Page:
Be sure to test your main power leads for continuity with a multimeter before powering up for the first time. Now you can bind your receiver. A little trick is to hold the bind button with tweezers and a rubber band to maintain pressure. This frees up a hand to plug the battery in.

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It's generally a good idea to add a capacitor. This helps filter electrical noise and helps eliminate any random twitches during flight. Just snip the capacitor legs down to about 5mm and solder a couple cm of 28awg wire to them covering the joints with your smallest shrink tube. The wires should be just long enough to ensure a good fit for your VTX. Make sure you've got the polarity correct! While you're at it you can also add wires to power and control your VTX. Solder a wire to the TX6 pad to grant your FC control over the VTX.

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Video Transmitter

The pads differ on either side of the VTX, so you'll need to solder wires to both sides. Since we're mounting it upside down I'll refer to the top as the side with the RF shield.

  1. Temporarily mount the VTX with the underside facing up.
  2. Add solder to the 7-27v pads and the video input pad.
  3. Solder the wires we added to the main power lead to the 7-27v pads.
  4. Solder a wire to the Video pad.
  5. Gently flip the VTX into position taking care not to pinch the wires underneath.
  6. Secure the VTX with a pair of nylon nuts.
  7. Add solder to the TX, G and 5V pads on top.
  8. Solder the wire we added earlier joining TX6 to the TX pad.
  9. Solder the video wire to the video out pad on the FC.

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FPV Camera

If you've got an external monitor you can adjust your camera settings first without wiring the camera to your build. You'll just have to get creative with the connector. Mainly all you need to do is disable the camera OSD. To access the OSD menu hold up on the control pad from the main menu. I prefer this method because it allows me to remove the ground and menu wires from the camera.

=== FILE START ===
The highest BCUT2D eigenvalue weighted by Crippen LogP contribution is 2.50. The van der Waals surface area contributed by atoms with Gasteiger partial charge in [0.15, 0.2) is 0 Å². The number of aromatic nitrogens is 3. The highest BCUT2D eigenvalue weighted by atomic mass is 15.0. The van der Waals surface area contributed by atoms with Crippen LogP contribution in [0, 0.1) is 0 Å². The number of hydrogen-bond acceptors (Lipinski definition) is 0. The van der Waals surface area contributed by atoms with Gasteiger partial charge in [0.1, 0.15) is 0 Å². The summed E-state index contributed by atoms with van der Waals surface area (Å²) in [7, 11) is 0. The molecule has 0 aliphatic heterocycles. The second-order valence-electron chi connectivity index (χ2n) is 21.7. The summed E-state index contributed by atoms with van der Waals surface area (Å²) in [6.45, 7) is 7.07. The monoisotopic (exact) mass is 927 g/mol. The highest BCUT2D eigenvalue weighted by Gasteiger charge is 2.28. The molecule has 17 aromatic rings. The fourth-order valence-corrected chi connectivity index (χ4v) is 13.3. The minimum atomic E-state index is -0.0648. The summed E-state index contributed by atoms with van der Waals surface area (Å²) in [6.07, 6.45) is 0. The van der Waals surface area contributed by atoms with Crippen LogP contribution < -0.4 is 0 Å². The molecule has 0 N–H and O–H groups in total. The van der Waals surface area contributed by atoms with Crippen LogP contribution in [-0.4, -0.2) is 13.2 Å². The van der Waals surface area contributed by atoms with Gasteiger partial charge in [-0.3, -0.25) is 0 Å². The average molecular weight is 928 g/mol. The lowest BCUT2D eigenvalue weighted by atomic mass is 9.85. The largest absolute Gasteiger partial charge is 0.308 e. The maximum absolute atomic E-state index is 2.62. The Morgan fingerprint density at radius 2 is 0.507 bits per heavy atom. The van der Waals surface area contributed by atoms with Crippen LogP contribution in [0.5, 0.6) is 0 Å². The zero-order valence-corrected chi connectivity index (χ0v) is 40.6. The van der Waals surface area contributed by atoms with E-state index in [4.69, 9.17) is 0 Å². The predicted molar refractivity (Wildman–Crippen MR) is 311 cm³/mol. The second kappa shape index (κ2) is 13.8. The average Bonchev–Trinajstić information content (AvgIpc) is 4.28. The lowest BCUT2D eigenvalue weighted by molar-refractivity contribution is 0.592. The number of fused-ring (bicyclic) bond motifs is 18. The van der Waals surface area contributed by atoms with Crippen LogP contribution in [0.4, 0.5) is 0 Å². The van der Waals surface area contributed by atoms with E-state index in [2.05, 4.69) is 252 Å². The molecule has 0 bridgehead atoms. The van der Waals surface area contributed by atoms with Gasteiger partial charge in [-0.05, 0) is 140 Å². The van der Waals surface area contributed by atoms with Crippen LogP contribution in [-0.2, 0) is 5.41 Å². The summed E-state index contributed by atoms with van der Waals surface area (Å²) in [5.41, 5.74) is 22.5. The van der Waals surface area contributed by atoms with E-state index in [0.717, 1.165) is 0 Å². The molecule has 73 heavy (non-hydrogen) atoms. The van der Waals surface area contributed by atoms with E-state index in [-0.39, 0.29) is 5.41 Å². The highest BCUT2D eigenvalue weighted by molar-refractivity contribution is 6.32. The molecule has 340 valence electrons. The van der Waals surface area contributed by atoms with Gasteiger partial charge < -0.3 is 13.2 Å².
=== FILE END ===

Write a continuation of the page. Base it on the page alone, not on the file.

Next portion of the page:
1. Remove the purple wire from the wire harness as we won't need the OSD voltage reading.
    • You can remove the ground and menu wires if you already changed the camera settings, or you can leave them and tuck the connector behind the camera for later use.
  2. Find the 3D printed cam strut inserts included with the frame and insert them into the camera bracket.
  3. With the brace inserted on one side screw the camera into the bracket using the longer M2 screws included with the frame.
    • You may need to file the slots to get these pieces to fit.
  4. Plug the wire harness into the camera and mount the camera bracket onto the frame. Cut the wires to length.
    • The video wire needs to reach to the side of the FC while the power and ground only need to reach the adjacent pads on the VTX.
  5. Remove the wire harness from the camera and remove the camera bracket from the frame.
  6. Solder the wires to the FC and VTX.

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Finishing Up

Now it's time to button it up! I 3D printed the Bannilite AXII mount in TPU, but if you don't have access to a printer you may be able to use the "AXII Antenna 3D Printed Mount" listed below. Worst case you can zip-tie the antenna to the top plate.

  1. Using 16mm screws attach the 30mm standoffs to the base plate.
  2. Slide the AXII mount over the rear standoffs and slide the antenna into the holder.
  3. Attach the camera mount and top plate and screw it in place with 8mm screws.
  4. Connect the camera connector to the camera.
  5. Carefully slide a 15mm battery strap under the FC.
    • I was a little concerned the battery strap might damage the underside of the FC so I taped a 17mm section of shrink tubing to the plate below the FC. It acts as a sleeve to easily insert a battery strap.

Betaflight Configuration

If you don't already have them, you'll need to download Betaflight Configurator [Download] and BLHeliSuite32 [Download]. Unfortunately BLHeliSuite32 is only available for Windows, so Mac users will need to download VirtualBox [Download] and run a Windows Virtual Machine from Microsoft [Download].

  1. First go to the Firmware Flasher and choose "LUXF4OSD" as well as the latest stable release of Betaflight.
  2. Click "Load Firmware [Online]" and then "Flash Firmware" to update your flight controller. Once complete, click "Connect"
  3. On the Ports tab
    • On UART1 click Serial RX for your receiver.
    • Set the UART6 Peripherals to "IRC Tramp".
    • Click Save and Reboot
  4. On the Configuration tab
    • Under ESC/Motor Features select DSHOT600 (DSHOT1200 isn't necessary on 8 kHz)
    • If want to fly "props out" with reversed motors, select "Motor direction is reversed" below the illustration. (This is optional)
    • Under Board and Sensor Alignment set Yaw Degrees to 90 to address the rotated flight controller.
    • Under System configuration set PID loop frequency to 8 kHz.
    • Under Receiver choose your receiver mode. For the XM+ choose "Serial-based receiver" and "SBUS"
    • Under Arming set the Max arm angle to 180 (Only if you keep the accelerometer turned on)
    • Under Other Features enable: Airmode, OSD, Anti Gravity and Dynamic Filter
    • Under DSHOT Beacon Configuration enable the beacon
    • Click Save and Reboot
  5. Go to the CLI tab and enter the following commands to place the motors in the proper positions: